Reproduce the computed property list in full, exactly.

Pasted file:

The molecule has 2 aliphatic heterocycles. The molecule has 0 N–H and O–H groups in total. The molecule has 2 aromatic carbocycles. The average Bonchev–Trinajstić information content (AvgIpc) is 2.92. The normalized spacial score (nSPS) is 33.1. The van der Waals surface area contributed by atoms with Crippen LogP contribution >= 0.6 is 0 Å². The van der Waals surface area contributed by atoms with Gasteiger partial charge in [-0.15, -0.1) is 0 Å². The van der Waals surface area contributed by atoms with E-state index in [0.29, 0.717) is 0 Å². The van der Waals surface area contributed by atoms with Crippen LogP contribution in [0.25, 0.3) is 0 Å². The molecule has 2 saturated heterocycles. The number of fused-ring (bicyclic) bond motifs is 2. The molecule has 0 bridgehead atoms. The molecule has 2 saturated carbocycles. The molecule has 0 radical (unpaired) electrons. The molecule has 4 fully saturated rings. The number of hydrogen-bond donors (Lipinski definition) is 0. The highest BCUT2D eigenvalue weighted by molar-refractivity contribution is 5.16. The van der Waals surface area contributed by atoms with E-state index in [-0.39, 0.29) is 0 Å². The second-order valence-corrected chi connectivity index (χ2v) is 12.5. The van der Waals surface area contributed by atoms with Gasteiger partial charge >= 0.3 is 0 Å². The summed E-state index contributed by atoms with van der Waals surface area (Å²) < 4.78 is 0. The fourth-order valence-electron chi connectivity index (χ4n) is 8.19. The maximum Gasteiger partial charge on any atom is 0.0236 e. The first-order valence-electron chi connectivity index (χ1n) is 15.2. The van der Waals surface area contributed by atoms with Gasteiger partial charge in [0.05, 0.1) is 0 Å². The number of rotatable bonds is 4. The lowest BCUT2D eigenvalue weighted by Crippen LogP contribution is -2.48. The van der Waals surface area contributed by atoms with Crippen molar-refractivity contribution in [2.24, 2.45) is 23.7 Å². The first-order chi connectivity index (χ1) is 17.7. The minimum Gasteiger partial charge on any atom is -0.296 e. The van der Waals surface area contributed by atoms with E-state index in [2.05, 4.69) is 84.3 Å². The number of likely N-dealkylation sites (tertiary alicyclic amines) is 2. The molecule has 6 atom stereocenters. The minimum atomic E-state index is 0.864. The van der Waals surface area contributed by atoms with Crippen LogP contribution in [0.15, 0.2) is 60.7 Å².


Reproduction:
The molecule has 2 aliphatic heterocycles. The molecule has 0 N–H and O–H groups in total. The molecule has 2 aromatic carbocycles. The average Bonchev–Trinajstić information content (AvgIpc) is 2.92. The normalized spacial score (nSPS) is 33.1. The van der Waals surface area contributed by atoms with Crippen LogP contribution >= 0.6 is 0 Å². The van der Waals surface area contributed by atoms with Gasteiger partial charge in [-0.15, -0.1) is 0 Å². The van der Waals surface area contributed by atoms with E-state index in [0.29, 0.717) is 0 Å². The van der Waals surface area contributed by atoms with Crippen LogP contribution in [0.25, 0.3) is 0 Å². The molecule has 2 saturated heterocycles. The number of fused-ring (bicyclic) bond motifs is 2. The molecule has 0 bridgehead atoms. The molecule has 2 saturated carbocycles. The molecule has 0 radical (unpaired) electrons. The molecule has 4 fully saturated rings. The number of hydrogen-bond donors (Lipinski definition) is 0. The highest BCUT2D eigenvalue weighted by molar-refractivity contribution is 5.16. The van der Waals surface area contributed by atoms with E-state index in [-0.39, 0.29) is 0 Å². The second-order valence-corrected chi connectivity index (χ2v) is 12.5. The van der Waals surface area contributed by atoms with Gasteiger partial charge >= 0.3 is 0 Å². The summed E-state index contributed by atoms with van der Waals surface area (Å²) < 4.78 is 0. The fourth-order valence-electron chi connectivity index (χ4n) is 8.19. The maximum Gasteiger partial charge on any atom is 0.0236 e. The first-order valence-electron chi connectivity index (χ1n) is 15.2. The van der Waals surface area contributed by atoms with Gasteiger partial charge in [0.05, 0.1) is 0 Å². The number of rotatable bonds is 4. The lowest BCUT2D eigenvalue weighted by Crippen LogP contribution is -2.48. The van der Waals surface area contributed by atoms with Crippen molar-refractivity contribution in [2.24, 2.45) is 23.7 Å². The first-order chi connectivity index (χ1) is 17.7. The minimum Gasteiger partial charge on any atom is -0.296 e. The van der Waals surface area contributed by atoms with E-state index in [2.05, 4.69) is 84.3 Å². The number of likely N-dealkylation sites (tertiary alicyclic amines) is 2. The molecule has 6 atom stereocenters. The minimum atomic E-state index is 0.864. The van der Waals surface area contributed by atoms with Crippen LogP contribution in [0.15, 0.2) is 60.7 Å².